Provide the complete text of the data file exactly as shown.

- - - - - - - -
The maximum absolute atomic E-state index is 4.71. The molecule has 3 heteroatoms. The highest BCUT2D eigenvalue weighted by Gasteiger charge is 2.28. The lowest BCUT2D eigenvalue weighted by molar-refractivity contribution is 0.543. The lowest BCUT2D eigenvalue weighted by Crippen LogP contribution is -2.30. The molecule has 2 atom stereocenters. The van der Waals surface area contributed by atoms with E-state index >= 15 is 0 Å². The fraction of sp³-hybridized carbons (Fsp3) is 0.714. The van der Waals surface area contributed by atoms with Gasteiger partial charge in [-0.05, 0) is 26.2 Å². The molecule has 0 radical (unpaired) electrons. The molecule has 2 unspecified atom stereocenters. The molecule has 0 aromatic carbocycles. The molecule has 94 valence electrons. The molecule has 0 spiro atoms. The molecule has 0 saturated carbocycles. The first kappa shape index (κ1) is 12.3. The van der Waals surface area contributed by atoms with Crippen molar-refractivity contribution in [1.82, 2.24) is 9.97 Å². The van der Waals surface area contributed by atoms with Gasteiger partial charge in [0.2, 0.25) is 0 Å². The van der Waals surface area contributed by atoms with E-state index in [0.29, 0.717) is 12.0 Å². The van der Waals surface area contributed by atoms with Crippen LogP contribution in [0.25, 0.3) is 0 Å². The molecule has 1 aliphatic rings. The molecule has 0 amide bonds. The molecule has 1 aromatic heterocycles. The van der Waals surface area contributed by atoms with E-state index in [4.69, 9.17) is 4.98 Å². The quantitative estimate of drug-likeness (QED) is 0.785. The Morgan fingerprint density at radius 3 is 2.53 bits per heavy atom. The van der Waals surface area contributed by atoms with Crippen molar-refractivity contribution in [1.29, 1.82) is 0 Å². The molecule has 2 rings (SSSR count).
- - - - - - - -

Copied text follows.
The maximum absolute atomic E-state index is 4.71. The molecule has 3 heteroatoms. The highest BCUT2D eigenvalue weighted by Gasteiger charge is 2.28. The lowest BCUT2D eigenvalue weighted by molar-refractivity contribution is 0.543. The lowest BCUT2D eigenvalue weighted by Crippen LogP contribution is -2.30. The molecule has 2 atom stereocenters. The van der Waals surface area contributed by atoms with E-state index >= 15 is 0 Å². The fraction of sp³-hybridized carbons (Fsp3) is 0.714. The van der Waals surface area contributed by atoms with Gasteiger partial charge in [-0.05, 0) is 26.2 Å². The molecule has 0 radical (unpaired) electrons. The molecule has 2 unspecified atom stereocenters. The molecule has 0 aromatic carbocycles. The molecule has 94 valence electrons. The molecule has 0 spiro atoms. The molecule has 0 saturated carbocycles. The first kappa shape index (κ1) is 12.3. The van der Waals surface area contributed by atoms with Crippen molar-refractivity contribution in [1.82, 2.24) is 9.97 Å². The van der Waals surface area contributed by atoms with Gasteiger partial charge in [0.2, 0.25) is 0 Å². The van der Waals surface area contributed by atoms with E-state index in [0.29, 0.717) is 12.0 Å². The van der Waals surface area contributed by atoms with Crippen LogP contribution in [0.25, 0.3) is 0 Å². The molecule has 1 aliphatic rings. The molecule has 0 amide bonds. The molecule has 1 aromatic heterocycles. The van der Waals surface area contributed by atoms with E-state index in [4.69, 9.17) is 4.98 Å². The quantitative estimate of drug-likeness (QED) is 0.785. The Morgan fingerprint density at radius 3 is 2.53 bits per heavy atom. The van der Waals surface area contributed by atoms with Crippen molar-refractivity contribution in [1.29, 1.82) is 0 Å². The molecule has 2 rings (SSSR count).